Biological cost and compensatory evolution in fusidic acid-resistant Staphylococcus aureus
Article first published online: 21 DEC 2001
Volume 40, Issue 2, pages 433–439, April 2001
How to Cite
Nagaev, I., Björkman, J., Andersson, D. I. and Hughes, D. (2001), Biological cost and compensatory evolution in fusidic acid-resistant Staphylococcus aureus. Molecular Microbiology, 40: 433–439. doi: 10.1046/j.1365-2958.2001.02389.x
- Issue published online: 21 DEC 2001
- Article first published online: 21 DEC 2001
- Accepted 5 February, 2001.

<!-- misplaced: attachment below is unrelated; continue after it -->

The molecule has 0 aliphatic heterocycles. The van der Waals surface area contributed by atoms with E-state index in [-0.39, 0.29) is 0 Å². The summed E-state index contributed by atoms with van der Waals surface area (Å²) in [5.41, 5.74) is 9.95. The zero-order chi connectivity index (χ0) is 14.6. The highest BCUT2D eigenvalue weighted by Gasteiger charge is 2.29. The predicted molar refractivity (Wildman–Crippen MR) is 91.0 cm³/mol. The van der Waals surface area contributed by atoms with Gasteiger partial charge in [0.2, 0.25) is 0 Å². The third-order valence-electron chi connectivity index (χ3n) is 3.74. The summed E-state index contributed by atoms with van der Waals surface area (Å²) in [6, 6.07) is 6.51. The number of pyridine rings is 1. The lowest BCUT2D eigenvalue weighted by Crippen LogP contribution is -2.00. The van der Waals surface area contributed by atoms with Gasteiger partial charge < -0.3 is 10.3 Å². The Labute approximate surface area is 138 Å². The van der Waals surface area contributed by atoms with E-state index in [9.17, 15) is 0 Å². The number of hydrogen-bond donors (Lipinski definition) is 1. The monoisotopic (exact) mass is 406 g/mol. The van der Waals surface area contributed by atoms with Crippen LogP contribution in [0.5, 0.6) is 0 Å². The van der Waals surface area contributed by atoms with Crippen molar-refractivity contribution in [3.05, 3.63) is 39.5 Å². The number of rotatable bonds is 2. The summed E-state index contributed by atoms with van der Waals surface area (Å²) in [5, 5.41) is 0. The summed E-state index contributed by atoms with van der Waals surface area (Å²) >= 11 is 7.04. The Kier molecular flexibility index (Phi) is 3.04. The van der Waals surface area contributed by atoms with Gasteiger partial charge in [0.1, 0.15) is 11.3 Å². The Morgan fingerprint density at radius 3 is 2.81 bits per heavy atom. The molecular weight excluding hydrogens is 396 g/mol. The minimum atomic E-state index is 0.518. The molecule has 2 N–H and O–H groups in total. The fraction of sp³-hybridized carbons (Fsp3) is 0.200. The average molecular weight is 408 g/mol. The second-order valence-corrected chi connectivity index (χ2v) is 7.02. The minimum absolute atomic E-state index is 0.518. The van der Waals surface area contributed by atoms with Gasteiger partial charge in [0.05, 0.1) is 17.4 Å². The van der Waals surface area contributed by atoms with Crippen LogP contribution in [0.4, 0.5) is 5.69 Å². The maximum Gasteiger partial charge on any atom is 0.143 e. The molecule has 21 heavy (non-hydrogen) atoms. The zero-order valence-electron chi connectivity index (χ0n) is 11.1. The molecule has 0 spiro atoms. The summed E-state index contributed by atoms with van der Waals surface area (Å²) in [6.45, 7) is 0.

Fusidic acid resistance resulting from mutations in elongation factor G (EF-G) of Staphylococcus aureus is associated with fitness costs during growth in vivo and in vitro. In both environments, these costs can be partly or fully compensated by the acquisition of secondary intragenic mutations. Among clinical isolates of S. aureus, fusidic acid-resistant strains have been identified that carry multiple mutations in EF-G at positions similar to those shown experimentally to cause resistance and fitness compensation. This observation suggests that fitness-compensatory mutations may be an important aspect of the evolution of antibiotic resistance in the clinical environment, and may contribute to a stabilization of the resistant bacteria present in a bacterial population.